Tuesday, March 31, 2009



and trying not to be too dispirited.

Non-fiction synopsis now done and e-mailed to 6 agents yesterday and 6 agents today. Have had fingers in ears and eyes tight shut waiting for inevitable rejections ever since. 2 'no's' so far and 1 'maybe'. 'Maybe' wanted sample pages, chapter summary, CV, market analysis and more so did that yesterday.

No news about the ghostwriting.

So it's carrying on with the fiction time. Am polishing off last novel, never finally completed, continuing with fantasy story, and, some time very soon, starting on the new novel. Don't know if it's mad but want to devote 1 full non-interrupted hour a day to each plus another hour a day on each for editing.

Started using Dr Wicked again for the ghostwriting and found it a really useful way of getting a first draft done quickly. You write onto the website, the background gets redder and redder and if you pause for too long it starts making horrible shrieking noises. It's easy to over-ride it if you have to. The thing is it really does stop me clicking through to email and Twitter all the time.

Addenum: Definite no just in from the 'maybe', even with my strong profile, not distinctive enough from the other books on the market. So that's a whole day's work yesterday down the pan.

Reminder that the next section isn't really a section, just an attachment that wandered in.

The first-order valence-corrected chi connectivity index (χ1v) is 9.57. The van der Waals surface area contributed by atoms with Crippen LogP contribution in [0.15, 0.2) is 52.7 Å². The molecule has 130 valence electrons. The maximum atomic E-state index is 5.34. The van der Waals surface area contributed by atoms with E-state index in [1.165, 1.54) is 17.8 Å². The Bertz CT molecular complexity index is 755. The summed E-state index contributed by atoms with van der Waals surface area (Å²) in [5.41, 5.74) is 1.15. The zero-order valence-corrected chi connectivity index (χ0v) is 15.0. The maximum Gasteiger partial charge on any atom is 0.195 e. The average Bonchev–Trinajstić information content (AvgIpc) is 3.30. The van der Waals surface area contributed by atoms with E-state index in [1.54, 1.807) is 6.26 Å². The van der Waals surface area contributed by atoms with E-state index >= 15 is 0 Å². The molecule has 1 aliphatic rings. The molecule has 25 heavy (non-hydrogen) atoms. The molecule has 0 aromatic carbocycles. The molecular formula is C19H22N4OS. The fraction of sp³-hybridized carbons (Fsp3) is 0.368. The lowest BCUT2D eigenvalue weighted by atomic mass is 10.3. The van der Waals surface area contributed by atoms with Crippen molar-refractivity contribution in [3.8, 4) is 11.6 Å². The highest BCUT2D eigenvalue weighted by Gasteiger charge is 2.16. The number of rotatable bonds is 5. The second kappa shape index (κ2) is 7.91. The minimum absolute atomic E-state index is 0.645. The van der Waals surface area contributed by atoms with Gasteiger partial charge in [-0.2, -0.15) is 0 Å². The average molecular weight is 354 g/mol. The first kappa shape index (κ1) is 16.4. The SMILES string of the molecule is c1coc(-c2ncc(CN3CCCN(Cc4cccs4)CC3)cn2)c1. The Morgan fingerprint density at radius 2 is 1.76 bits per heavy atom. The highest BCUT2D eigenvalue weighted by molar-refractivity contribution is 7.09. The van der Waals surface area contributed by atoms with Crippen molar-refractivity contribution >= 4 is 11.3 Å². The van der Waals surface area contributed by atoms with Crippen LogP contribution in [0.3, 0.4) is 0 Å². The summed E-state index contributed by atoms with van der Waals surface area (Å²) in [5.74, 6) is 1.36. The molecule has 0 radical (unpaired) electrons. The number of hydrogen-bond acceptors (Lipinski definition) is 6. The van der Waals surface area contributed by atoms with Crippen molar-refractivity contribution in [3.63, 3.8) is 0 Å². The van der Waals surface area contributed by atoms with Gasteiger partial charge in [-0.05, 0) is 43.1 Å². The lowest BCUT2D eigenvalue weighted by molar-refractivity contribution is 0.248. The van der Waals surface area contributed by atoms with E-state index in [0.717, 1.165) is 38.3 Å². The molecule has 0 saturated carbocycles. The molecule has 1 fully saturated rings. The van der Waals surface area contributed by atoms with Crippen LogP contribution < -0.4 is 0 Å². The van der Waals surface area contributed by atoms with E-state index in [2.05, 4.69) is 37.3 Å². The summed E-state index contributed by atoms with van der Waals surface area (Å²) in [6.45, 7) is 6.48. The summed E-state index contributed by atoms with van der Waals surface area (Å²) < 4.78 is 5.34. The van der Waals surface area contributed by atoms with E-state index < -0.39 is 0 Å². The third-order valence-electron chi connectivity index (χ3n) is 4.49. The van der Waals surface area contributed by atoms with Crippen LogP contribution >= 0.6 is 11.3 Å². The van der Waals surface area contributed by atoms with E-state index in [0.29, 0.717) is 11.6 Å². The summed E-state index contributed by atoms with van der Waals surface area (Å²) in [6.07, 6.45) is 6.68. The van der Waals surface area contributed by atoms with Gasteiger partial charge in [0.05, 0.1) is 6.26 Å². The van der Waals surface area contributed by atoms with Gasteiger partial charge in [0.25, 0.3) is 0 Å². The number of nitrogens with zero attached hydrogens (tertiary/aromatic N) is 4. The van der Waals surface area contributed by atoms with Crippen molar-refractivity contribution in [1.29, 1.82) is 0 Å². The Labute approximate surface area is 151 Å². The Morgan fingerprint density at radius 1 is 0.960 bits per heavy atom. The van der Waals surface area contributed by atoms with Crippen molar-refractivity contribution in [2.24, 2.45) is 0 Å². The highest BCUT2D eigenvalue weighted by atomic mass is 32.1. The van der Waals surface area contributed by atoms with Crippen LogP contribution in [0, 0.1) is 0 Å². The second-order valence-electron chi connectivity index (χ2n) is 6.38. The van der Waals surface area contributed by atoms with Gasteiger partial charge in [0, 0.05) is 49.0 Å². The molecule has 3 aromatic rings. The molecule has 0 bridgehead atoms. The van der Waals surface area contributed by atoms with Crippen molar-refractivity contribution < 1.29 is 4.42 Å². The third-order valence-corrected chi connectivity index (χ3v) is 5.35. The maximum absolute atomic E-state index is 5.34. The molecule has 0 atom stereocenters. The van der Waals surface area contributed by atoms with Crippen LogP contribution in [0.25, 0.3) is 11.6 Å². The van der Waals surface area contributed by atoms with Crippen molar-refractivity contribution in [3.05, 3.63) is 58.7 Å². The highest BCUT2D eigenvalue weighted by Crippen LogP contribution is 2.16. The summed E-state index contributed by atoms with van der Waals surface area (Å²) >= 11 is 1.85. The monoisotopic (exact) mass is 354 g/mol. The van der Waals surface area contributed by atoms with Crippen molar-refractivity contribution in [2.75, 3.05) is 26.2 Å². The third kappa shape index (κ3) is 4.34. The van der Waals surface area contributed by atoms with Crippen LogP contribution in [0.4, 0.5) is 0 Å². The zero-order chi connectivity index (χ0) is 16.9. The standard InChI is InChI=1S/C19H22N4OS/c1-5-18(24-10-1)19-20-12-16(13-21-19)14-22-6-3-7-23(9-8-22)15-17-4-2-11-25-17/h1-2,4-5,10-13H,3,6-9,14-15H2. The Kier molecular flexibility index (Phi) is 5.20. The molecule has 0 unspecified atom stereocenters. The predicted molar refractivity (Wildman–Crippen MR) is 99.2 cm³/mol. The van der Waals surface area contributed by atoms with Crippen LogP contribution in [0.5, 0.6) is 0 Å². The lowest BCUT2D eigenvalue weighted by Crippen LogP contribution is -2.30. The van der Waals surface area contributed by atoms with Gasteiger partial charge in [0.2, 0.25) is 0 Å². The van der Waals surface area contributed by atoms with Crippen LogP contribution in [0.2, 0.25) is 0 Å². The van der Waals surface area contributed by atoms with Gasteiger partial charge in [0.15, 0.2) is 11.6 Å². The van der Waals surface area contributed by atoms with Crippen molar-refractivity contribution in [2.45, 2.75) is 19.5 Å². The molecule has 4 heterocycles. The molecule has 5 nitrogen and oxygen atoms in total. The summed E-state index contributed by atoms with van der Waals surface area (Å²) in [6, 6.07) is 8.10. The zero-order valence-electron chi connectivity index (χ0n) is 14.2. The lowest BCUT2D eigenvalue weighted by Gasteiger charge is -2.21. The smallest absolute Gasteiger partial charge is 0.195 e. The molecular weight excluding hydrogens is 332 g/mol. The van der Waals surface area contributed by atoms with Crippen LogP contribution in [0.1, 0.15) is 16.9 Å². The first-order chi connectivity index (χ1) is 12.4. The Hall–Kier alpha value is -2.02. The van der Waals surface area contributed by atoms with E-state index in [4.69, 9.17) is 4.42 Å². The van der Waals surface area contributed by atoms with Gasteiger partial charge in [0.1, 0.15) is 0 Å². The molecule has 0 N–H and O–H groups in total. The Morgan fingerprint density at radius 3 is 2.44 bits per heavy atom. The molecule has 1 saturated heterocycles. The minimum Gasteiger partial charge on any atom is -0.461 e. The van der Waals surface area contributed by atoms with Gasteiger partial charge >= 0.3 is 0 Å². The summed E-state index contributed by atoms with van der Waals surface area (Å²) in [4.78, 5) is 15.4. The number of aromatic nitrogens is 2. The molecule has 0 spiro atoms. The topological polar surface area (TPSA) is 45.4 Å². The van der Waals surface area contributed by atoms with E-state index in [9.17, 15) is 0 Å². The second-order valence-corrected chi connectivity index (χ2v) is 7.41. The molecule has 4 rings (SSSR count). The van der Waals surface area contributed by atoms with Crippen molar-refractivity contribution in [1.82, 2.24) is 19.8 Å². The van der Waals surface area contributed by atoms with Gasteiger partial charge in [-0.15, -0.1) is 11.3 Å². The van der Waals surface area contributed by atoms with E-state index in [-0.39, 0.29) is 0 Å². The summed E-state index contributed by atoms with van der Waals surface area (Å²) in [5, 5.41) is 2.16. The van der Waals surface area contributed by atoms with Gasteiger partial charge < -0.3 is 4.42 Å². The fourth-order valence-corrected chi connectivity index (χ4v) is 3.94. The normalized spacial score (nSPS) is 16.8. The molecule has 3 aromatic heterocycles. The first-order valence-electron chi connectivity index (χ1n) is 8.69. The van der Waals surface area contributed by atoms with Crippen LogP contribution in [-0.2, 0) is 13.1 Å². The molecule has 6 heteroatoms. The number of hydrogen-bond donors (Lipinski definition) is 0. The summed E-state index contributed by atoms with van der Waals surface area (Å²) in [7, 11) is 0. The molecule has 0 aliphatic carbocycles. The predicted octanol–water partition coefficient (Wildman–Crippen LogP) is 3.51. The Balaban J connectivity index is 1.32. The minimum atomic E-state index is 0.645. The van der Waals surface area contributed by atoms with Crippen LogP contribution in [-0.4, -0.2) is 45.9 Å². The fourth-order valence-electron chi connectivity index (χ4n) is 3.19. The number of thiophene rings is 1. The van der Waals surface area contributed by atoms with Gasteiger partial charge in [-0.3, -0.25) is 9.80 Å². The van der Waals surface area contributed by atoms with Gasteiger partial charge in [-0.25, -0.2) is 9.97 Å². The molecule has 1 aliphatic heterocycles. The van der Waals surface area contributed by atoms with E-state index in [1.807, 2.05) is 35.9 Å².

Carry on. Carry on. Lots of people in this boat at the moment...

Bye bye, thanks for visiting, come again soon.

Thursday, March 26, 2009



Have finished the ghostwriting type job I was invited to pitch for. I had to write 3 chapters on spec., about 9,000 words. Blithely thought I'd give it a week but it took 3 in the end with by no means any guarantee of work at the end of it. Still, done and sent. Direct, as my agent doesn't want to handle the unusual contract - if it should come to that. It sounds harsh but actually means that I don't pay the 15% on what won't be great earnings anyhow, and the company handling the project are, in a way, acting like agents already. This means I'll deal with them direct and if it comes off will get any contract checked over by the Society of Authors. I'm not a member any more as I can't afford subs, but if it should come to it I will re-join. Their lawyer in residence is just one of their valuable services. Anybody who gets offered a book contract who doesn't have an agent can join and then seek their advice before signing. Must seek their advice before signing anything.

The verdict also came in from my agent's children's reader on the fantasy novel that I've been writing for the past year whilst trying to stay afloat at the bank. It's a no. One opinion of course, and the first time it's been sent out, but apparently I need to comply with the conventions of the genre to a greater degree and there were other issues, like the age of the children.